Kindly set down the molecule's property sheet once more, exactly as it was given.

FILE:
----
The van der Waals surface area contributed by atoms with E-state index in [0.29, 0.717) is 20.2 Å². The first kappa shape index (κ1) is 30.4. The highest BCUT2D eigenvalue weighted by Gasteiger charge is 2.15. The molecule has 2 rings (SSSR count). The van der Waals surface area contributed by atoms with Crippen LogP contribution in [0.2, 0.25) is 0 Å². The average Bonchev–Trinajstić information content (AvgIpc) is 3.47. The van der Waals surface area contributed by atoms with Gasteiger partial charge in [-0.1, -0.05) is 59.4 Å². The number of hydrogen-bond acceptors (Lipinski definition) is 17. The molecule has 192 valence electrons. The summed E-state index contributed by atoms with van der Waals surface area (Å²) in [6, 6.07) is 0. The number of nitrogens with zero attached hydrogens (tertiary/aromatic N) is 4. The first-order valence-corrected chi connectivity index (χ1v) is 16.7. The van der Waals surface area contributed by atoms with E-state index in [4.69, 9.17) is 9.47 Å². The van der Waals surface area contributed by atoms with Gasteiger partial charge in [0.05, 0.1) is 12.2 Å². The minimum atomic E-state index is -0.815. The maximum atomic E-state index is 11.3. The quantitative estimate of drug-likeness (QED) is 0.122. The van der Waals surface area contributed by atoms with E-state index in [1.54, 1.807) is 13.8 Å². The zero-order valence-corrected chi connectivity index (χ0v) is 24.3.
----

The van der Waals surface area contributed by atoms with E-state index in [0.29, 0.717) is 20.2 Å². The first kappa shape index (κ1) is 30.4. The highest BCUT2D eigenvalue weighted by Gasteiger charge is 2.15. The molecule has 2 rings (SSSR count). The van der Waals surface area contributed by atoms with Crippen LogP contribution in [0.2, 0.25) is 0 Å². The average Bonchev–Trinajstić information content (AvgIpc) is 3.47. The van der Waals surface area contributed by atoms with Gasteiger partial charge in [-0.1, -0.05) is 59.4 Å². The number of hydrogen-bond acceptors (Lipinski definition) is 17. The molecule has 192 valence electrons. The summed E-state index contributed by atoms with van der Waals surface area (Å²) in [6, 6.07) is 0. The number of nitrogens with zero attached hydrogens (tertiary/aromatic N) is 4. The first-order valence-corrected chi connectivity index (χ1v) is 16.7. The van der Waals surface area contributed by atoms with E-state index in [4.69, 9.17) is 9.47 Å². The van der Waals surface area contributed by atoms with Gasteiger partial charge in [0.05, 0.1) is 12.2 Å². The minimum atomic E-state index is -0.815. The maximum atomic E-state index is 11.3. The quantitative estimate of drug-likeness (QED) is 0.122. The van der Waals surface area contributed by atoms with E-state index in [1.54, 1.807) is 13.8 Å². The zero-order valence-corrected chi connectivity index (χ0v) is 24.3.